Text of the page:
The Court of Appeal has today (Friday July 30) ruled in favour of a group of five motor dealers seeking compound interest from HM Revenue & Customs (HMRC) on VAT repayments.
The group of dealers challenged the previous decision by the Upper Tribunal, which had ruled last year that their claims for compound interest were made outside the relevant time-limits.
Today the Court of Appeal decided the dealers had indeed made their appeals to the Tax Tribunal in time.
This means the Court should now address the main question of the case, namely whether the dealers must be awarded compound interest on VAT repayments from HMRC under VAT legislation.
For many years, motor dealers overpaid VAT on bonuses received from car manufacturers and on the sale of demonstrator cars, as a result of HMRC’s incorrect interpretation of VAT law.
HMRC corrected its position on these two issues in 1996-7. As a result of a European Court of Justice’s decision in 2002, businesses of all kinds were able to seek repayment of VAT that they had overpaid between 1 April 1973 (when VAT was introduced into the UK) and 4 December 1996.
As a result, motor dealers made claims seeking repayment of VAT that they had overpaid on bonuses received and on the sale of demonstrator cars. Where HMRC agreed to repay the VAT, this left the question of how to calculate interest on the repayment.
HMRC’s view was that simple interest should be paid at a statutory rate (which, since 1998, has been 1% below the average base rate of leading banks).
The motor dealers were among many taxpayers who considered that interest should be paid on a compound basis and at a higher rate.
The dealers were then faced with the following difficulty: VAT law did not make it clear whether the VAT Tribunal (which on 1 April 2009 became the Tax Tribunal) was the correct forum in which to seek compound interest.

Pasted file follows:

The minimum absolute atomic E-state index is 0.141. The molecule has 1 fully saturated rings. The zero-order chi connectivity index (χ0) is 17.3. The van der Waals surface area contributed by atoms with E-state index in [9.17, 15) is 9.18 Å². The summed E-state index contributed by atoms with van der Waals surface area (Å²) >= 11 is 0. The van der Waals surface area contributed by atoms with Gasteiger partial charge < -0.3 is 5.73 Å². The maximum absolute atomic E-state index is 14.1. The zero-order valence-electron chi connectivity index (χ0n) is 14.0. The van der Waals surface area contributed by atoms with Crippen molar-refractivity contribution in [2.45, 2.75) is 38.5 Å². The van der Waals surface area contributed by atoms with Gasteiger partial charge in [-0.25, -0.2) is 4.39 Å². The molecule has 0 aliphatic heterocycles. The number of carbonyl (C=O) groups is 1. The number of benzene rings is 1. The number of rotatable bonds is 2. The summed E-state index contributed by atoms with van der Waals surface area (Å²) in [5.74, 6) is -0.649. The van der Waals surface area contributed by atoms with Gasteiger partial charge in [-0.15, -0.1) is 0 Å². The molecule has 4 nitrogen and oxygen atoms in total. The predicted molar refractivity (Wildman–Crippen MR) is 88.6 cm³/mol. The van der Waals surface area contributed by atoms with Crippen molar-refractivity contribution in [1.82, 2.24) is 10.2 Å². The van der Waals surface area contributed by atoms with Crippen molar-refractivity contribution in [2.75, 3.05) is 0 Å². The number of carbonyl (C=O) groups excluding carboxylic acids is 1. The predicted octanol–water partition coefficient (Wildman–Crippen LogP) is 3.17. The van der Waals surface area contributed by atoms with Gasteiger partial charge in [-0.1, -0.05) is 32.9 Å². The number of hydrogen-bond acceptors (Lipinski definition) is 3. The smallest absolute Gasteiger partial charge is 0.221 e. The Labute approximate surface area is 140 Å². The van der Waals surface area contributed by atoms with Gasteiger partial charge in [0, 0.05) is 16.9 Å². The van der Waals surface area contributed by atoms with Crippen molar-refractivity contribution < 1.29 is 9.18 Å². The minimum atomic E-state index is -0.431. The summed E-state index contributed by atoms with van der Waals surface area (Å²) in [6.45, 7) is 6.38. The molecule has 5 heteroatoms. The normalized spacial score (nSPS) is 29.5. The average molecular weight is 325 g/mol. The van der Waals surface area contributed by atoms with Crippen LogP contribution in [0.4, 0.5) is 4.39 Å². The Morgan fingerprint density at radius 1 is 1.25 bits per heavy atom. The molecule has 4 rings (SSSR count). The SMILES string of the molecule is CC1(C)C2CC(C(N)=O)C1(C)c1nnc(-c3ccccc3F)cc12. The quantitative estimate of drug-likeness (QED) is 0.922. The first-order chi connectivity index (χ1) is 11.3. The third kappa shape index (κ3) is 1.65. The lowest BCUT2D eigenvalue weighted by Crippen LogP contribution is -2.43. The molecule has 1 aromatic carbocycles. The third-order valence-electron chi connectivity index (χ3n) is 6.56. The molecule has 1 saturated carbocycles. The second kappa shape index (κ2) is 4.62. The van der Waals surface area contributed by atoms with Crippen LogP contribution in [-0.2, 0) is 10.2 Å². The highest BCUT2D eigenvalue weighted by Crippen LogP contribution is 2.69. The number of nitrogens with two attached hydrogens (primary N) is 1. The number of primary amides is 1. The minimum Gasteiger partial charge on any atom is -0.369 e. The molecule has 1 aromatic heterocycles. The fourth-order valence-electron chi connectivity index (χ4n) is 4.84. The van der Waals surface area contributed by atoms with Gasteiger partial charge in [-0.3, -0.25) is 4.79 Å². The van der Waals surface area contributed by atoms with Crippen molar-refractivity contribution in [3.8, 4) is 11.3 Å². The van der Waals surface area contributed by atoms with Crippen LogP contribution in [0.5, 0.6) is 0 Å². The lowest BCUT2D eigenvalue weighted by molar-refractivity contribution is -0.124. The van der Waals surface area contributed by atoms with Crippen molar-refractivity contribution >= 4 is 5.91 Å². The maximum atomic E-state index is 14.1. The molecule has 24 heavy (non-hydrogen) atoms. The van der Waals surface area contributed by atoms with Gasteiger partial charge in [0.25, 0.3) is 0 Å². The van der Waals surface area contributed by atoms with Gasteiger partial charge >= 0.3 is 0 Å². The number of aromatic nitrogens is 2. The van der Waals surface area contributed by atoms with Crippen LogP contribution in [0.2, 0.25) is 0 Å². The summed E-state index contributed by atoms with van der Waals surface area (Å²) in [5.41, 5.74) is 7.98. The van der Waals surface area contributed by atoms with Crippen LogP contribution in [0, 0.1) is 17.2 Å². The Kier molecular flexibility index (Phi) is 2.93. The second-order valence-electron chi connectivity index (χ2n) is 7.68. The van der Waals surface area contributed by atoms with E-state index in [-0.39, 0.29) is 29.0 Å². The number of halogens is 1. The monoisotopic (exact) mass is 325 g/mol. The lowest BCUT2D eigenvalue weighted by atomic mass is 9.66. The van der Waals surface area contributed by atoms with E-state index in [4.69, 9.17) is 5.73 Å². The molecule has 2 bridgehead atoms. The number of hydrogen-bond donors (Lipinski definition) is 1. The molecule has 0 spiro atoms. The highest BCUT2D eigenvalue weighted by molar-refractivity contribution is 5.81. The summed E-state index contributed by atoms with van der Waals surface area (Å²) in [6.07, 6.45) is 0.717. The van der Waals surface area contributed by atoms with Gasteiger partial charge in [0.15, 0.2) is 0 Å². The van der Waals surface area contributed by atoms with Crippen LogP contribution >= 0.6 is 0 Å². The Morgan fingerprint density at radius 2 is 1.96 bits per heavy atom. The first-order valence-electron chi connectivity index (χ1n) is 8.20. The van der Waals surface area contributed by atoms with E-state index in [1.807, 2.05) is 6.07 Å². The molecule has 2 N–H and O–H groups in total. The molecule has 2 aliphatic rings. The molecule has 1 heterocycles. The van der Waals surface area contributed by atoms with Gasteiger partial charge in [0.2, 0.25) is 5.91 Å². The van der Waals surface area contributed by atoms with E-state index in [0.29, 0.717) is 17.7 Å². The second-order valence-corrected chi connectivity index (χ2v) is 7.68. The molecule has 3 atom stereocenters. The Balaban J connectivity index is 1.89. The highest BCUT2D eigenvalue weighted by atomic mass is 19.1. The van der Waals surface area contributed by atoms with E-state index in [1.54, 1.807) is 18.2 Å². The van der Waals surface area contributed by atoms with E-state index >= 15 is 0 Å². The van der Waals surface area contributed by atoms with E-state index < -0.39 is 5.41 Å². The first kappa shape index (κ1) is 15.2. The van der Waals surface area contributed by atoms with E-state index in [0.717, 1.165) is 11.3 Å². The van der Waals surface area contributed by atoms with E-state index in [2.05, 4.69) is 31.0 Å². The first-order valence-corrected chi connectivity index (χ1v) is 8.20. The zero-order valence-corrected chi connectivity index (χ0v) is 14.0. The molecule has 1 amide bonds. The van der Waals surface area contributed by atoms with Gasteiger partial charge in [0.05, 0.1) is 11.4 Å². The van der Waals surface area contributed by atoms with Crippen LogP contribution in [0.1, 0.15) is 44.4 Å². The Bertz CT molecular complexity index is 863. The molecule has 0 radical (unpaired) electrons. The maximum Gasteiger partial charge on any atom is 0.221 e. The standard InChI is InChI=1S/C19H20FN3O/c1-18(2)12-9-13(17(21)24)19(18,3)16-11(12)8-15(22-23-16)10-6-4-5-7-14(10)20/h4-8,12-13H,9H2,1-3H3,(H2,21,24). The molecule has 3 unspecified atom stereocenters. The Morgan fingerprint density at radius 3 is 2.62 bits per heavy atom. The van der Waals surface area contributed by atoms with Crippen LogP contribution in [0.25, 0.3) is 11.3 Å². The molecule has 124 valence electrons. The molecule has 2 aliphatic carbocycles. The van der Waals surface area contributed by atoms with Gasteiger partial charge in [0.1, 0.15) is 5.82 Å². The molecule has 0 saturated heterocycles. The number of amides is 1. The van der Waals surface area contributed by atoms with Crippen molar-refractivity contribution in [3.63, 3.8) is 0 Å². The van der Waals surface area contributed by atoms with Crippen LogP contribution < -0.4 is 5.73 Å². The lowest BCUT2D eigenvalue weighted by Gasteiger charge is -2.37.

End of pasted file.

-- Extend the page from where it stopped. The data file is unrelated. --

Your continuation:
Some have chosen to appeal to the Tax Tribunal, and it is those lead cases seeking compound interest which the Court of Appeal has ruled on today.
Others have chosen to seek redress by another route, namely by making a civil law claim against HMRC in the High Court.
It is estimated that the extra interest could total in excess of £1bn.
Tony McClenaghan, head of the tax dispute resolution group at Deloitte, which acts for one of the five dealers, says: “This is a reassuring decision by the Court of Appeal, which has recognised the difficulties taxpayers have faced in this area when seeking to enforce their rights.
"We hope the Court can now address the question of whether the UK VAT legislation must award taxpayers compound interest, although it is likely this point will need to be referred to the European Court of Justice.
" Taxpayers should be cautiously optimistic, but not expect this litigation to conclude in the near future.”
Mike Jones of ASE, which represents four of the five lead appellants in the compound interest project, said: "It is important to point out that the Court of Appeal only dealt with the time-limit issue and a further hearing will be necessary to determine whether or not taxpayers are entitled to compound interest."
A full hearing in relation to this issue is likely to be delayed until such time as the Supreme Court has decided whether to allow HMRC to appeal against the decision of the Court of Appeal in relation to the time-limit issue.
"This verdict is a great result for the motor trade as it means that the majority of dealers fall within the time limits for making a claim for compound interest," said Jones.
"Whilst the issue of the right to compound interest has yet to be decided upon, this is the first step along the road to a welcome repayment for thousands of dealers.”
HMRC is seeking permission to appeal the Court of Appeal’s decision to the Supreme Court.